Spoiler
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    10 months ago, # ^ |
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    That's an interesting pattern. Why does this happen?

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      10 months ago, # ^ |
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      (most of what is written below is based on this amazing video by kartik8800 I really recommend watching it link)
      Really Long comment ahead —
      We start off by looking at the really cool animation of pascal triangle on wikipedia, which offers us some satisfaction because something similar is happening there.
      Note how in the above animation the value of one row is calculated on the basis of previous row, which itself is based on the recurrence relation

      $$${n \choose r}={n-1 \choose r}+{n-1 \choose r-1}$$$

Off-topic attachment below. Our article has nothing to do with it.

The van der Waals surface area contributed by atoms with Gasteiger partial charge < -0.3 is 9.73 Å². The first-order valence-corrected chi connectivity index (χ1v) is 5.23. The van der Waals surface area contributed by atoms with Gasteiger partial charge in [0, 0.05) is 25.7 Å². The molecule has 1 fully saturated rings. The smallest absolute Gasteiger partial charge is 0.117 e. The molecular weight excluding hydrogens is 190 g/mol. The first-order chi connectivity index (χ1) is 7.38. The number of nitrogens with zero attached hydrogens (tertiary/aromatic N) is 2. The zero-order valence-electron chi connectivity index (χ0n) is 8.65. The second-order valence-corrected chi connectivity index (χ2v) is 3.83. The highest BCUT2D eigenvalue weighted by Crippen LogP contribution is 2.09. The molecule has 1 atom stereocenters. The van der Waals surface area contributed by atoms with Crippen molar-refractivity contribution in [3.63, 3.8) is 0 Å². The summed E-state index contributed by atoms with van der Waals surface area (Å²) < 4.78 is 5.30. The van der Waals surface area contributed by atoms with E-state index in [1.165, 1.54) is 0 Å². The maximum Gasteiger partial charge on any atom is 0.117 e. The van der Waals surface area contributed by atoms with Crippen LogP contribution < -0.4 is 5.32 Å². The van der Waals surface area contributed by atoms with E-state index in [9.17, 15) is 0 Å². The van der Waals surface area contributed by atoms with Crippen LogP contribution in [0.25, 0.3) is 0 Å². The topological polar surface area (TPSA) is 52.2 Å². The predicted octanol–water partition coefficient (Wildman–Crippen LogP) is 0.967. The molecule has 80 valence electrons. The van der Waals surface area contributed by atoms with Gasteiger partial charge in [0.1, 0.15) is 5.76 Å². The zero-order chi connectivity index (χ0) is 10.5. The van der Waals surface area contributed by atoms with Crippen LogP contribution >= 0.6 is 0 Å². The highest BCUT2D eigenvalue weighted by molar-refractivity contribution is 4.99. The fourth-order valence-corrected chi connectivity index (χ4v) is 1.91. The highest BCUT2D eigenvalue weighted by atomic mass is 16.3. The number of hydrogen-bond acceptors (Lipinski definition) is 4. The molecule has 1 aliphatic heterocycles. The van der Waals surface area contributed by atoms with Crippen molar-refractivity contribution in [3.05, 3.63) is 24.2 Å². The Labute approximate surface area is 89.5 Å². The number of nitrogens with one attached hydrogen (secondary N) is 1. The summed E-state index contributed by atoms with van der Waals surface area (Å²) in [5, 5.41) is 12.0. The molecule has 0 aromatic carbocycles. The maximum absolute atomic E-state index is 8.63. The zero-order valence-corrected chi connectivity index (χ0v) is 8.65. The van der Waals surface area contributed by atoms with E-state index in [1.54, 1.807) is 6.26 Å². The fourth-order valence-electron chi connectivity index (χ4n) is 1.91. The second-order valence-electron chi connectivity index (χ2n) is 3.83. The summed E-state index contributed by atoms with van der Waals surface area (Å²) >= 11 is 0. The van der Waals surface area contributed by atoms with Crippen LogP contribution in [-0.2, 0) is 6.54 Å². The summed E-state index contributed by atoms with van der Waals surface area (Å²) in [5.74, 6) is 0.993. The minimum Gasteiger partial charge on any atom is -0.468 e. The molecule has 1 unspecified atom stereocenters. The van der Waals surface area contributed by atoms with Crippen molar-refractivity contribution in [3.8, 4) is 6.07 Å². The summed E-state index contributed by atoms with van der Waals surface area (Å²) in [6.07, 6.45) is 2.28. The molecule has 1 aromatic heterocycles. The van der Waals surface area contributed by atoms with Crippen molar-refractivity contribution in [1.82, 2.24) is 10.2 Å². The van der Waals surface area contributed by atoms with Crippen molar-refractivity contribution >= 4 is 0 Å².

So for this particular question what we are essentially doing is sort of like pascal triangle.

      Image

      In the above example the value of a node is simply xor of the two nodes below it(like xor(1,2)=3). This makes sure that the size of the array is reduced by 1 after every step(as in our original question).
      Indeed another way of stating the above visual operation can be - given an array at each step $$$a[i]=xor(a[i],a[i+1])$$$ is done for a particular $$$k$$$ number of times.

      Let's now jump to a seemingly unrelated problem the famous dp problem.

      The question is about how to count the number of shortest path in a grid from (0,0) to (m,n) if only moving to the up or right cell is allowed at each step.

      This has a very short dp solution based on the recurrence - $$$f(m,n)=f(m,n-1)+f(m-1,n)$$$ where $$$f(m,0)=1$$$ and $$$f(0,n)=1$$$.
      However the number of such paths can be directly proven to be $$${m+n \choose m}$$$.